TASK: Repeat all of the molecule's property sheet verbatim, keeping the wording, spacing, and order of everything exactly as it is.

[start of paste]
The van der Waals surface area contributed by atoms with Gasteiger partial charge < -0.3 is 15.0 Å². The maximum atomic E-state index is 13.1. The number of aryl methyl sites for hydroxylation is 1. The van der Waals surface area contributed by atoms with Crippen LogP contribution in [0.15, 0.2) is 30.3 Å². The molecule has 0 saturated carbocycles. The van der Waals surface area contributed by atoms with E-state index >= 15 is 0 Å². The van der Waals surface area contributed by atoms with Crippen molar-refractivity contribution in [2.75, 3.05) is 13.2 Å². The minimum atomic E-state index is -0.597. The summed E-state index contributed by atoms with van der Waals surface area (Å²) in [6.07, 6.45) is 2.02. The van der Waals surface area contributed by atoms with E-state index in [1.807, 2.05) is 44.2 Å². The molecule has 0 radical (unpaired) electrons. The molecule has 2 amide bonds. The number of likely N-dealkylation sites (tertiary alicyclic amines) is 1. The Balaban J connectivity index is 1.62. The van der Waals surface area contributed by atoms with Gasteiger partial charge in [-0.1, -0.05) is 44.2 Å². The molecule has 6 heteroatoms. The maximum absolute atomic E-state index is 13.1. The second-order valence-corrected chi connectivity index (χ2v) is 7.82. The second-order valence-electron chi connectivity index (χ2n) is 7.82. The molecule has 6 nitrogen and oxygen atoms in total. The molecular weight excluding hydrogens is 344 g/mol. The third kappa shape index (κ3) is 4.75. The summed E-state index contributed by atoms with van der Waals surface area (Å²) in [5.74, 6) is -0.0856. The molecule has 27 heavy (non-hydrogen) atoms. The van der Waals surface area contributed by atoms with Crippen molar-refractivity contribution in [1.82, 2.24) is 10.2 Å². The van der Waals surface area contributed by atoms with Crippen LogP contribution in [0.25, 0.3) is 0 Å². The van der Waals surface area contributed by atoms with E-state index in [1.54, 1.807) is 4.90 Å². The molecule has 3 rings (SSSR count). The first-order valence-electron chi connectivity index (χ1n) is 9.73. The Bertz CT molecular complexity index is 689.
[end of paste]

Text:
The van der Waals surface area contributed by atoms with Gasteiger partial charge < -0.3 is 15.0 Å². The maximum atomic E-state index is 13.1. The number of aryl methyl sites for hydroxylation is 1. The van der Waals surface area contributed by atoms with Crippen LogP contribution in [0.15, 0.2) is 30.3 Å². The molecule has 0 saturated carbocycles. The van der Waals surface area contributed by atoms with E-state index >= 15 is 0 Å². The van der Waals surface area contributed by atoms with Crippen molar-refractivity contribution in [2.75, 3.05) is 13.2 Å². The minimum atomic E-state index is -0.597. The summed E-state index contributed by atoms with van der Waals surface area (Å²) in [6.07, 6.45) is 2.02. The van der Waals surface area contributed by atoms with E-state index in [1.807, 2.05) is 44.2 Å². The molecule has 0 radical (unpaired) electrons. The molecule has 2 amide bonds. The number of likely N-dealkylation sites (tertiary alicyclic amines) is 1. The Balaban J connectivity index is 1.62. The van der Waals surface area contributed by atoms with Gasteiger partial charge in [-0.1, -0.05) is 44.2 Å². The molecule has 6 heteroatoms. The maximum absolute atomic E-state index is 13.1. The second-order valence-corrected chi connectivity index (χ2v) is 7.82. The second-order valence-electron chi connectivity index (χ2n) is 7.82. The molecule has 6 nitrogen and oxygen atoms in total. The molecular weight excluding hydrogens is 344 g/mol. The third kappa shape index (κ3) is 4.75. The summed E-state index contributed by atoms with van der Waals surface area (Å²) in [5.74, 6) is -0.0856. The molecule has 27 heavy (non-hydrogen) atoms. The van der Waals surface area contributed by atoms with Crippen molar-refractivity contribution in [1.82, 2.24) is 10.2 Å². The van der Waals surface area contributed by atoms with Crippen LogP contribution in [0.25, 0.3) is 0 Å². The van der Waals surface area contributed by atoms with E-state index in [1.54, 1.807) is 4.90 Å². The molecule has 3 rings (SSSR count). The first-order valence-electron chi connectivity index (χ1n) is 9.73. The Bertz CT molecular complexity index is 689.